You’ll be passing hundreds of caves hidden along your journey on the Southern Line, and they’re pretty incredible places.
Most caves in Thailand are solutional caves, or karst caves, formed out of the limestone this country is so rich in. Limestone is dissolved by rainwater due to its presence of carbonic acid. As it seeps through the soil, reacts with and erodes the limestone to create cracks, holes, and sometimes even huge sinkholes. As water trickles through the cracks and collects to create underground caverns with the familiar surreal landscape, with stalactites, stalagmites, columns, and a menagerie of other oddities that produced over millions of years.
Thailand has some real doozies, but they’re different in this part of the world largely because of the way humans interact with them. Caves have been considered sanctuaries and mythical or holy places in many cultures, and explorers have found and documented prehistoric cave art and ancient burial grounds in Thailand. But most commonly, you will find Buddhist alters and temples, which is what you will find in the Khao Luang Cave.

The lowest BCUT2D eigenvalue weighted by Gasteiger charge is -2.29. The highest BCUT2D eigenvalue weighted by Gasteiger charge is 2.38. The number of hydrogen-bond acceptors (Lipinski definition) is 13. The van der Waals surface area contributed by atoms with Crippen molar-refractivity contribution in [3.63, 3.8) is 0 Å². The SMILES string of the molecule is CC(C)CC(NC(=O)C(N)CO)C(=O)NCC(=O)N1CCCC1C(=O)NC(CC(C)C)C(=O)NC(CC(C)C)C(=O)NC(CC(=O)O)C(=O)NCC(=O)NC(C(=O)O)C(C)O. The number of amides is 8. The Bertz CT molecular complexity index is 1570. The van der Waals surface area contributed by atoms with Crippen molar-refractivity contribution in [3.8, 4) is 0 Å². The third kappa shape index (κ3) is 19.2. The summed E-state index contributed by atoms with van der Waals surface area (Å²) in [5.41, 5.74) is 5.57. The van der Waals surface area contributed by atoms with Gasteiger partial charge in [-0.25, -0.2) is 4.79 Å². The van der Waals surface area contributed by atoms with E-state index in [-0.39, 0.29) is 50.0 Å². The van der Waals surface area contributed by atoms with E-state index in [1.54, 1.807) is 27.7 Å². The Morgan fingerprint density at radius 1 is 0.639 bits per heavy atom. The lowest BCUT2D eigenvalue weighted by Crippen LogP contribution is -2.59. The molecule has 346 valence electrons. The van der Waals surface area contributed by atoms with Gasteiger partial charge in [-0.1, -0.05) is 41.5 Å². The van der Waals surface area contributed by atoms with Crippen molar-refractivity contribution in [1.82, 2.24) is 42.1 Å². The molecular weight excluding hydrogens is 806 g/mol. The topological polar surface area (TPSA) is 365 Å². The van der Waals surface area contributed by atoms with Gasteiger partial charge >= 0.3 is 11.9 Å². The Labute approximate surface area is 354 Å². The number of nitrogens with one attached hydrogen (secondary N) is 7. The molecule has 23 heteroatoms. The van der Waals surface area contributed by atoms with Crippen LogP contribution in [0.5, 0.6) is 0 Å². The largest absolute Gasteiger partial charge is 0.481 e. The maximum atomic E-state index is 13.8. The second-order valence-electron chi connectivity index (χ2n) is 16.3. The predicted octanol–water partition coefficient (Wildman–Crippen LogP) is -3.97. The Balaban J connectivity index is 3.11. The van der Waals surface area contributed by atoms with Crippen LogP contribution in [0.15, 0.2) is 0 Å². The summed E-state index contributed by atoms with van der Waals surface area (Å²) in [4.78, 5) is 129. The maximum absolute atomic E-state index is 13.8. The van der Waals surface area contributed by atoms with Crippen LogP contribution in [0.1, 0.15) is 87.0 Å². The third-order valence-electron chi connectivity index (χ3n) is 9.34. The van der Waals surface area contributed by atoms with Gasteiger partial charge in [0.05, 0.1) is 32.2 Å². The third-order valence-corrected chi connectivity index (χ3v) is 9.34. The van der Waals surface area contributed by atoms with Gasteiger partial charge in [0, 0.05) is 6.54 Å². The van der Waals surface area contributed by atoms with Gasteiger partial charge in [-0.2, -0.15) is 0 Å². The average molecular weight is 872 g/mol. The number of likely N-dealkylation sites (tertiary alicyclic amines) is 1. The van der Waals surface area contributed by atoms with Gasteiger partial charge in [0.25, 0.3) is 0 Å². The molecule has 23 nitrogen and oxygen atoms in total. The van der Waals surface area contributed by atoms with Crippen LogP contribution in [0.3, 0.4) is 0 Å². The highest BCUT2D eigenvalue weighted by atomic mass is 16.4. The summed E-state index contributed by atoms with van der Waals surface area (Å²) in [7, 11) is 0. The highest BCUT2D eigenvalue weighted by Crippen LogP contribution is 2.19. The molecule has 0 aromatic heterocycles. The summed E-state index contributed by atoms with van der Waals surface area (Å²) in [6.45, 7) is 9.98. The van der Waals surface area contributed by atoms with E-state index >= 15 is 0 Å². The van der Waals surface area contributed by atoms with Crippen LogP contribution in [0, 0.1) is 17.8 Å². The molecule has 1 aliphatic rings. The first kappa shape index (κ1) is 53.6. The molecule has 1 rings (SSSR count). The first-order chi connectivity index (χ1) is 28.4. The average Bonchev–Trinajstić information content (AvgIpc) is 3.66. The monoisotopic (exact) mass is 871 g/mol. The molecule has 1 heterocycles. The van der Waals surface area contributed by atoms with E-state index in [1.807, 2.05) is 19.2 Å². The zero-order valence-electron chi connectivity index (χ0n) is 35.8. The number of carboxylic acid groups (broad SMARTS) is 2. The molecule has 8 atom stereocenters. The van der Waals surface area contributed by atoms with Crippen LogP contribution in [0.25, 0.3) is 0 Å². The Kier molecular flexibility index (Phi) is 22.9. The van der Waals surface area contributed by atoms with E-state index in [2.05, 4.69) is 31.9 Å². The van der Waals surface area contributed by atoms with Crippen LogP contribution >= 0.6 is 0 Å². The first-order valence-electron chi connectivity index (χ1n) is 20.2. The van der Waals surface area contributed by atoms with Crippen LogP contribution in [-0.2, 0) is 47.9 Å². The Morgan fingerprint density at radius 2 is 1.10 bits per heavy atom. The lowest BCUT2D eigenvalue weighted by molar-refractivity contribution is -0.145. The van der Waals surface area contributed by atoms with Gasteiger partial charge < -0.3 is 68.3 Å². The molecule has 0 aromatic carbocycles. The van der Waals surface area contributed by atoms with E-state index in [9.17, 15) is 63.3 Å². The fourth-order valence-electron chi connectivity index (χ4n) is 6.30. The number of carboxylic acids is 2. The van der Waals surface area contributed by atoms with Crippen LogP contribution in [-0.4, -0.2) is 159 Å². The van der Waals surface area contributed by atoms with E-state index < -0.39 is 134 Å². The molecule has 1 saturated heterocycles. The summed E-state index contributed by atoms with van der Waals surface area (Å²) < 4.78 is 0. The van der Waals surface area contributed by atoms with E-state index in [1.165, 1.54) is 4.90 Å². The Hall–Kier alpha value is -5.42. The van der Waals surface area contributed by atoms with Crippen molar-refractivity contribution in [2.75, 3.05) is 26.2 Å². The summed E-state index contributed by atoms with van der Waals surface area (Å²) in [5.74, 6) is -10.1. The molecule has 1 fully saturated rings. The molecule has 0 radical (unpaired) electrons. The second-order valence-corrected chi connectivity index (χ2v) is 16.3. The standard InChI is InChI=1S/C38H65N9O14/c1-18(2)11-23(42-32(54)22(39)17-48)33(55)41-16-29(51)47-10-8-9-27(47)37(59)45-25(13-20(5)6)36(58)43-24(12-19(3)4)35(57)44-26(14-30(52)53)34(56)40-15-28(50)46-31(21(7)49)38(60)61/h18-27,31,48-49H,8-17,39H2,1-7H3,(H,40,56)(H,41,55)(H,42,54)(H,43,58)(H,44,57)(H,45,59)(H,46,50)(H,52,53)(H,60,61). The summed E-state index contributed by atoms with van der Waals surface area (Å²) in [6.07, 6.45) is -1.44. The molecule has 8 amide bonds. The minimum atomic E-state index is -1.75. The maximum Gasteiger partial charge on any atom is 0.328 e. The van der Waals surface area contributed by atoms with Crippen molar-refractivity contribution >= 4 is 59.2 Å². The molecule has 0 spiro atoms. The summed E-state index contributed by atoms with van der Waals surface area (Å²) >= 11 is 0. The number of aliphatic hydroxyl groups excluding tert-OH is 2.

The practice of creating cave temples originated in India and spread with Buddhism. Sites were often chosen for their scenic beauty, and suitability as a quiet focus of worship and meditation for monks and visiting pilgrims and traders. Often cave temples were located along the trade routes and used by merchants as banks or warehouses.
Colourfully painted Buddhist images and statues are usually arranged in the caves according to a strict iconographic program, and are either carved directly from the rock or crafted from mixture of clay and straw built up around lattices of wood or metal.
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